As the American public questions the validity of information, news organizations are working harder than ever by practicing painstakingly accurate journalism to avoid the spread of disinformation.

Joshua Johnson, host of the WAMU radio program and NPR podcast 1A, addressed the issue Monday morning with a live broadcast from USFSP about fact-checking and the avoidance of ‘fake news.’

Broadcasted live from USFSP, 1A's host, Joshua Johnson, asks the panel what is classified as "a lie." Photo courtesy of Dillon Mastromarino/Connect.

Broadcasted live from USFSP, 1A’s host, Joshua Johnson, asks the panel what is classified as “a lie.” Photo courtesy of Dillon Mastromarino/Connect.

Joined with Johnson were panel speakers Aaron Sharockman, executive director of PolitiFact, Giovanni Ciampagla, research scientist and co-coordinator of Hoaxy (a digital platform that tracks the spread of misinformation through Twitter) and St. Pete’s own Kelly McBride, media ethicist and vice president of Poynter Institute’s academic programs.

Sharockman began by addressing the public’s growing skepticism toward information relayed from politicians by saying that nothing has fundamentally changed with how politicians interact with Americans.

Sharockman then spoke on the validity of PolitiFact, where every claim is processed through three editors and then sent to a jury who decides where the verdict lies on the truth-o-meter between ‘completely true’ to ‘pants on fire.’ This process is very deliberate and for good reason in such a polarized society. With claims made by politicians that are slightly false or lacking in content, the most popular result on PolitiFact is ‘half true.’ But with over 650 claims checked through PolitiFact’s ‘truth-o-meter,’ Trump has the worst record of any politician with 70 percent of the president’s claims deemed false, mostly false or ‘pants on fire.’

McBride said fact-checking is not a product of politicians but a response to the internet and how quickly false information spreads through social media. Before the internet and fact-checking, politicians had no problem stating whether a claim was true or false, but now politicians try shooting for a middle ground of truth to maintain partial credibility.

Journalism has always struggled with the idea of false equivalency where stories have to balance opposing views. Then, it’s up to the audience to form an opinion. This is not a great form of journalism, McBride states, and fact-checking rose up in response to this.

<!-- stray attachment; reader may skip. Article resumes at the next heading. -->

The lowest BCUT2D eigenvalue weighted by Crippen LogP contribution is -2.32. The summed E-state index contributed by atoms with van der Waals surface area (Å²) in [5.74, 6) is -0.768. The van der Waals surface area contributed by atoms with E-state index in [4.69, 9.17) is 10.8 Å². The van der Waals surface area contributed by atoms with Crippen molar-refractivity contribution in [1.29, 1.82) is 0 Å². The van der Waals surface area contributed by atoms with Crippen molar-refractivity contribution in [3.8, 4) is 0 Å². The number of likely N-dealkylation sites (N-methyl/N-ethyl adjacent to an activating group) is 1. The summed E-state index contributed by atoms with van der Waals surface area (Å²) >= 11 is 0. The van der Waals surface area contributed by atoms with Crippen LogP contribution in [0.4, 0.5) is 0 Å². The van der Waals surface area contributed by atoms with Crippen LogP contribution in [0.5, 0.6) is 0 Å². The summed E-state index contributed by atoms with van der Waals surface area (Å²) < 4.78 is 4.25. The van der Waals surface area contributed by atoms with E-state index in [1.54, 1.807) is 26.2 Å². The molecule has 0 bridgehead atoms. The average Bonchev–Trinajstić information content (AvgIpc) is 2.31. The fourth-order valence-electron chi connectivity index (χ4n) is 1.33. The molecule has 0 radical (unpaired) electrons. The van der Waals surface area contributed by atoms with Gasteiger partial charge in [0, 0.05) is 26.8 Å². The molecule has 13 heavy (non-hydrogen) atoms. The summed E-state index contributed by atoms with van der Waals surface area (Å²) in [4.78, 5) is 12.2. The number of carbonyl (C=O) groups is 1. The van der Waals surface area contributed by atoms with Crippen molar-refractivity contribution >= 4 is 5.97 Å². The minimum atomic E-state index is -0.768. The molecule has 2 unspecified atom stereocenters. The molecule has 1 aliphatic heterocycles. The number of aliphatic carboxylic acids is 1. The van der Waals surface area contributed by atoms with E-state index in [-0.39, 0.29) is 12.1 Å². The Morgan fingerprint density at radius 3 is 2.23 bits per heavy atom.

“But we at Poynter don’t preach this type of journalism,” McBride said. “And most good journalists don’t believe that’s the best way to do journalism. But when you’re operating fast, there’s not much time to figure out what the truth is.”

Ciampagla expanded on how Hoaxy tracks the spread of misinformation through social media. The platform tracks the content of low credibility sources that often publish falsehoods, conspiracies, rumors, satire, etc. and collects data on the digital whereabouts of these stories. Hoaxy makes a disclaimer that not all low credibility sources only publish false information nor do high credibility sources publish only true information.

“First of all, (bad information) spreads really fast,” Ciampagla said while sighing.

Hoaxy has discovered that misinformation spreads through all types of audiences and that a lot of people who share unverified original claims are never reached by the fact-checking site.

Ciampagla added that the spread of disinformation through bots is very strong and explained the process of social automatons. Algorithmically, a bot will mention or ‘@’ accounts with high followings and will benefit from the high traffic of the account’s feed in an attempt to fool both sides of the political spectrum with disinformation tailored to a certain party’s political stance.

McBride addressed why news organizations are so reluctant to call someone a liar while the public easily blames journalists for not holding politicians accountable.

“It’s difficult to discern motive, and that’s what has to be known in order to call someone a liar,” said McBride. “We’re either going to shout at people, call them liars and tamp down the possibility for any real dialogue. Or, we’re going to give people the benefit of the doubt, invite their conversation in and remain in a dialogue. And frankly, it’s really hard to be in a dialogue with somebody after you call them a liar.”

According to Sharockman, the spread of bad information can be stopped by the collective effort of social networks. For instance, PolitiFact is the largest fact-checking organization in the United States but is only comprised of 10 people.

“We need help,” Sharockman said. “That’s why we need companies like Google, Youtube, Facebook, Twitter to help tackle these issues together. We can’t just leave it to a group of 10 journalists or the 1,600 journalists at the New York Times to figure out the solution.”

For the full episode, more information about 1A, or any live upcoming events go, click here.

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